Saving Tips for College Students

SAVING TIPS FOR COLLEGE STUDENTS

 

College is a time of education, exploration and adventure; it’s also a period where you likely need to save money. When you and most of your friends are trying to keep more funds in the bank, you can use some clever tips to help you get the most out of your money.

Review Your Meal Plan

If you’re constantly having money left over on your meal plan at the end of the semester, consider a more cost-effective plan. While the college might require you to have a certain meal plan during your first-year there, you will likely have more freedom as you earn more credits.

Shop For Textbooks Wisely

You’ve probably heard older students complaining about the cost of books if you’re new to campus. Skipping out on buying books is a bad idea because professors require them for a reason. Instead, ask your professor if it’s acceptable to use an older version or an online version of the book if one of those options is available for less. Also, you might be able to reduce the cost of books by taking them out from the library.

Move to Off-campus Housing  

In the beginning of your college career, you may want to see what life is like living on campus. After the first two years or so, however, you may want to consider moving off of the campus. Moving to off-campus housing doesn’t mean you have to commute from your parents’ home. Instead, you could opt to share a house or an apartment with friends, which will probably be cheaper than staying in the dorms.

Don’t Squander Opportunities  

Many colleges have plenty of free or low-cost programs, soirees and events for students to attend. Also, you might find that your school offers discounts at local attractions if you bring your student identification card along with you. Instead of rolling your eyes at the free opportunities on campus, consider how they can make a major difference in your spending.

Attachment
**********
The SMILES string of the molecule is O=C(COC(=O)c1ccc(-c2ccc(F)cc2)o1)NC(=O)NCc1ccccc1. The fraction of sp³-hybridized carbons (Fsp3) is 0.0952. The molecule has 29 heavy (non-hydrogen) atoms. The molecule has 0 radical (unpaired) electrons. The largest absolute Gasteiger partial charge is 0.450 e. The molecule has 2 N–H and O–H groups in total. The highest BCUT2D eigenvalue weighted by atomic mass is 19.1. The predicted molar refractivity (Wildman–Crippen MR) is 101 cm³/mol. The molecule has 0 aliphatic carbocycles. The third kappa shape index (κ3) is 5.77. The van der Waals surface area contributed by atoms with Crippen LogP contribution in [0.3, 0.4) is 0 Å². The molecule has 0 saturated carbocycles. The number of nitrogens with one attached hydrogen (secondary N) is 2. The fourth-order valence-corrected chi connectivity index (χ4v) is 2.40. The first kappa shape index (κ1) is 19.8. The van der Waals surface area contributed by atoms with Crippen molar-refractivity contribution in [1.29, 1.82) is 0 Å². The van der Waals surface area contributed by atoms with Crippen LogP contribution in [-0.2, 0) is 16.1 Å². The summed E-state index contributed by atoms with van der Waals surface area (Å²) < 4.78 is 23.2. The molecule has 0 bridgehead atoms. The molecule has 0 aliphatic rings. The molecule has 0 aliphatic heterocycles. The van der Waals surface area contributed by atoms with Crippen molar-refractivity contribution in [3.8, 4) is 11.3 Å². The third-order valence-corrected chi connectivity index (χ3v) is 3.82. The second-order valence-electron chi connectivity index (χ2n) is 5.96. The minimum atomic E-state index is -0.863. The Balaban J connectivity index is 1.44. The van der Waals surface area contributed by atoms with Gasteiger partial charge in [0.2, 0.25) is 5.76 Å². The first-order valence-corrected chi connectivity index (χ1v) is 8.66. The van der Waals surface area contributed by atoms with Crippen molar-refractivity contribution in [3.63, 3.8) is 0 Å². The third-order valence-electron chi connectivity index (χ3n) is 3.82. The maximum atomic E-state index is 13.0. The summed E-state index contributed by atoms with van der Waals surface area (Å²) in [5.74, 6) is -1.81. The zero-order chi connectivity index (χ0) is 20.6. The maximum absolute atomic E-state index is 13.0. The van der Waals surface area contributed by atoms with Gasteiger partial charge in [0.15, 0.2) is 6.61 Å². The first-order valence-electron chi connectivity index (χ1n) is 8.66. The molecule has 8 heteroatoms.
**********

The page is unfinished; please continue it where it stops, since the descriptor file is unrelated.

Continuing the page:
At this point in your life, you might not think that saving money matters too much, and you might spend all of the funds that you have. Eventually, this issue is going to cause financial problems in your life. Instead of making a mess for later, take steps to reduce your spending now.

Money 2017: How to Start the Year Off Right

If you haven’t already made yourself a new year’s resolution – don’t worry, I’ve got one for you. Make 2017 a year of better financial footing. All you have to do is kick the year off on the right foot and make some adjustments for better finances. There are a ton of things you can do to get yourself on the right track, but we will focus on a few of the bigger ones in order to make the largest impact.

Reevaluate Goals

The first step in tackling your financial new year’s resolution is reevaluating, resetting, and creating goals. Goals are the finish line of your resolution, but you can’t possibly get where you want to be without knowing the end. Goals also give you something to work towards. They will keep you on track and motivated to reach a better financial foundation. Set both large and small goals. Be care to not shoot for unattainable things though, because they aren’t going to do you any good.

Automate Saving and Bill Pay

The absolute best thing you can do for yourself is to automate as many payments as possible. One of those payments should be to your savings account. Most living expenses and monthly bills offer an autopay option, so take advantage of it. This will help you pay bills on time and never leave you paying a late fee ever again. Additionally, schedule payments or transfers from your checking to savings. It’s a good way to consistently build up your saving with little effort on your end.

Cash Budgets

Another thing you can give a shot is a cash budget. Many people say it’s much easier to lose track of spending when you use plastic. It makes a lot of sense. Paying for things in cash helps you visualize exactly what you have left to spend. It may also deter you from making certain purchases. You can start small and set a cash budget for things like eating out. If you keep cash on you that only can be used for food that week, you’ll be surprised at how much you save by sticking to it!

Bill Due Dates

Another way to balance your finances is to change bill due dates. Depending on your pay periods, it may be easiest to pay half your bills at the beginning of the month and the rest in middle. Right now you may be tight for the first half of the month because all your bills are stacked at one time. Requesting a change in due dates will help you budget better and leave you with more money each paycheck.